Energy expenditure is most often reflected in the number of calories that we burn during exercise. A calorie is the amount of heat required to raise 1 gram of water 1 degree Centigrade. Therefore, the total caloric expenditure during exercise is really a measure of the amount of heat given off by the body during the activity. Measuring this directly is very complicated and impractical, involving a sealed air chamber and water bath. There are, however, indirect measures of caloric output.
The best indirect measure of caloric expenditure is the volume of oxygen consumed during exercise. There is a very linear relationship between oxygen consumption and calories expended. In fact, the body utilizes, on average, approximately 4.8 calories for each liter of oxygen that it consumes.
We could apply a standard measure of oxygen consumption to different forms of exercise, such as running at 5.5 miles per hour, multiply that by the duration of the exercise bout, and then again by 4.8, yielding total calories consumed during that exercise interval. This is, in fact, the way many devices compute caloric expenditure. The problem with this method is that there are many factors, such as body weight or fitness level, which may alter the volume of oxygen consumed during exercise. It is necessary, therefore, to actually measure the volume of oxygen consumed during exercise, using metabolic analysis equipment. This too is both complex and impractical outside of a medical or university laboratory.
A second level of indirect calorimetry involves the use of heart rate. In most people there is a direct relationship between heart rate and the amount of oxygen consumed. In fact, many prediction equations which calculate oxygen consumption from heart rate have been established. Thus, by applying the associative property we can see that if oxygen consumption equates to caloric expenditure, and heart rate equates to oxygen consumption, then heart rate equates to caloric expenditure. This, in fact, is the principle upon which heart rate monitors can calculate calorie burn. There is, of course, one caveat.
According to Astrand and Rodahl, when using heart rate to compare caloric expenditure on two different devices, it is necessary to ensure that both devices utilize the same large muscle groups, since cardiac output will be influenced by the number and size of working muscles, and the relative level of work performed by those muscles. Thus, if two devices having similar movements, involve different muscles, and those muscles are working at different percentages of their maximum capacity, then the caloric expenditure from those devices cannot be predicted from the heart rates achieved during exercise. This explains the difference, in caloric expenditure, between the Cybex Arc Trainer and other elliptical products.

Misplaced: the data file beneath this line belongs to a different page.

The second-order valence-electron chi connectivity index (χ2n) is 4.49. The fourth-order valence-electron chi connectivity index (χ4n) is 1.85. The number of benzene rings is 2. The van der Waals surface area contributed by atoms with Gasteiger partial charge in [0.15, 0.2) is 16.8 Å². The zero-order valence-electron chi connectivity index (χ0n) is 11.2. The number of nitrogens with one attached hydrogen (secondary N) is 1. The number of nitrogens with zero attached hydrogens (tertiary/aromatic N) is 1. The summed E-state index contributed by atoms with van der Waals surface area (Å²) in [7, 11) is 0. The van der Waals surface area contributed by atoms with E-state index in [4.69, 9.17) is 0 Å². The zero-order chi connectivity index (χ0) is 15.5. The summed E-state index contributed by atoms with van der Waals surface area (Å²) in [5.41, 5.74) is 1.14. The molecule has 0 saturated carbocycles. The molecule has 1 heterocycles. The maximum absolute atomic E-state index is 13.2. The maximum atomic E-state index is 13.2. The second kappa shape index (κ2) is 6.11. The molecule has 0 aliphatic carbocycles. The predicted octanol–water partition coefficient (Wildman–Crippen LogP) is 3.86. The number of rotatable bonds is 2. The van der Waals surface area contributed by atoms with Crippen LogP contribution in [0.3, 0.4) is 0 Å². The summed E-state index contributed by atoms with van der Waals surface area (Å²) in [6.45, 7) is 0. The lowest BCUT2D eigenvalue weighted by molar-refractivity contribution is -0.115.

An independent study, conducted by Florida Atlantic University , revealed that the Cybex Arc trainer is biomechanically more efficient than the leading elliptical trainer, and in fact, is better at activating the large muscles of the lower body. Where the Arc Trainer was effective at involving the knee and hip muscles, the elliptical’s movement pattern concentrated the muscular effort at the knee, and could not effectively engage the large muscles of the hip. This difference in muscular activation has a significant effect on the metabolic demands of the two devices.
In a second study, conducted by the University of North Carolina at Charlotte, it was demonstrated that the level of perceived exertion and the heart rate response of subjects exercising on the Arc Trainer significantly lower than those of subjects exercising at the same percentage of energy expenditure on a leading elliptical trainer. The difference in perceived effort and heart rate response is directly related to the biomechanical efficiency of the Arc Trainer.
In order to bring heart rate on the Arc Trainer up to the same level as the elliptical, therefore, subjects would have to increase their workload and oxygen consumption, thereby exercising at a higher level of caloric expenditure. Since most people adjust the workout intensity of cardio devices to their perception of effort or heart rate response, then it is most likely that they will be working at a higher intensity, and thus consume more oxygen and burn more calories on the Arc Trainer than they would on elliptical trainers, and could very well achieve this in a shorter period of time.
Paul M. Juris, Ed.D.
Executive Director CYBEX Institute for Exercise Science
Dr. Juris earned his Doctorate in Motor Learning from Columbia University in 1993, followed by a variety of positions in higher education, rehabilitative medicine, professional sports, and fitness. Paul Juris, Ed.D. was named Executive Director of the CYBEX Institute for Exercise Science in January of 2007
Cybex is a provider and manufacturer of premium commercial fitness equipment. Content featured in the Cybex Fitness Blog is meant to inspire healthy living and wellness and should not be taken as medical advice. For medical advice please consult a doctor.